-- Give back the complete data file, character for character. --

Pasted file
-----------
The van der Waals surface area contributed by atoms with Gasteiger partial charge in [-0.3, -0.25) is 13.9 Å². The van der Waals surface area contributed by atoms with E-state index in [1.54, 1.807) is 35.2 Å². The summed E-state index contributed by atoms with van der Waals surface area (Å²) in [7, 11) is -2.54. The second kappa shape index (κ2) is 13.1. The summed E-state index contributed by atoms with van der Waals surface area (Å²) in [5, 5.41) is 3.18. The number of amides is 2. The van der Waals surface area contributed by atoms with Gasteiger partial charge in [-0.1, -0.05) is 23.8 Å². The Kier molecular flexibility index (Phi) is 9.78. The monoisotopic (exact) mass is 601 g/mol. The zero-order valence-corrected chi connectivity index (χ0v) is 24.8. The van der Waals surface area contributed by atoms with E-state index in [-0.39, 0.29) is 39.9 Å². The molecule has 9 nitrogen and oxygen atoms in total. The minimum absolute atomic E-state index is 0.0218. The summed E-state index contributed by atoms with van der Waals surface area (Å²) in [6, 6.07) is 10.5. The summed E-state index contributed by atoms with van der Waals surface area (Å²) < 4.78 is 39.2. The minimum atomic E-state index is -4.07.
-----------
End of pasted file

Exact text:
The van der Waals surface area contributed by atoms with Gasteiger partial charge in [-0.3, -0.25) is 13.9 Å². The van der Waals surface area contributed by atoms with E-state index in [1.54, 1.807) is 35.2 Å². The summed E-state index contributed by atoms with van der Waals surface area (Å²) in [7, 11) is -2.54. The second kappa shape index (κ2) is 13.1. The summed E-state index contributed by atoms with van der Waals surface area (Å²) in [5, 5.41) is 3.18. The number of amides is 2. The van der Waals surface area contributed by atoms with Gasteiger partial charge in [-0.1, -0.05) is 23.8 Å². The Kier molecular flexibility index (Phi) is 9.78. The monoisotopic (exact) mass is 601 g/mol. The zero-order valence-corrected chi connectivity index (χ0v) is 24.8. The van der Waals surface area contributed by atoms with E-state index in [-0.39, 0.29) is 39.9 Å². The molecule has 9 nitrogen and oxygen atoms in total. The minimum absolute atomic E-state index is 0.0218. The summed E-state index contributed by atoms with van der Waals surface area (Å²) in [6, 6.07) is 10.5. The summed E-state index contributed by atoms with van der Waals surface area (Å²) < 4.78 is 39.2. The minimum atomic E-state index is -4.07.